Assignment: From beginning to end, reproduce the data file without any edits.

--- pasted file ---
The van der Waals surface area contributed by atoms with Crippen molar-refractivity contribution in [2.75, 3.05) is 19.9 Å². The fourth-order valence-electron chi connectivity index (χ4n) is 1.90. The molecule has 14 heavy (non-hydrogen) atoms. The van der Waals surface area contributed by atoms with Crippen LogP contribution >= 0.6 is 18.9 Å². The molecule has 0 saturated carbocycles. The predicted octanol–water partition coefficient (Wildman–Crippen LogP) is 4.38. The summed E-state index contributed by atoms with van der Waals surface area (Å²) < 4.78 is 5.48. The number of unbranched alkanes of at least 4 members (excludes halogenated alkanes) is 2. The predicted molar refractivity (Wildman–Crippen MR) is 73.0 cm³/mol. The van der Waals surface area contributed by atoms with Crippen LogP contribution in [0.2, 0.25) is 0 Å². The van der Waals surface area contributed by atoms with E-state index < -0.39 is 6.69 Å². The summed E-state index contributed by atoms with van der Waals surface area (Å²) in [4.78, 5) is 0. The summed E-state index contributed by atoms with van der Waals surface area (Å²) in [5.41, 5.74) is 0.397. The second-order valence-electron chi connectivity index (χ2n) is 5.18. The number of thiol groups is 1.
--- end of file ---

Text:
The van der Waals surface area contributed by atoms with Crippen molar-refractivity contribution in [2.75, 3.05) is 19.9 Å². The fourth-order valence-electron chi connectivity index (χ4n) is 1.90. The molecule has 14 heavy (non-hydrogen) atoms. The van der Waals surface area contributed by atoms with Crippen LogP contribution >= 0.6 is 18.9 Å². The molecule has 0 saturated carbocycles. The predicted octanol–water partition coefficient (Wildman–Crippen LogP) is 4.38. The summed E-state index contributed by atoms with van der Waals surface area (Å²) < 4.78 is 5.48. The number of unbranched alkanes of at least 4 members (excludes halogenated alkanes) is 2. The predicted molar refractivity (Wildman–Crippen MR) is 73.0 cm³/mol. The van der Waals surface area contributed by atoms with Crippen LogP contribution in [0.2, 0.25) is 0 Å². The van der Waals surface area contributed by atoms with E-state index < -0.39 is 6.69 Å². The summed E-state index contributed by atoms with van der Waals surface area (Å²) in [4.78, 5) is 0. The summed E-state index contributed by atoms with van der Waals surface area (Å²) in [5.41, 5.74) is 0.397. The second-order valence-electron chi connectivity index (χ2n) is 5.18. The number of thiol groups is 1.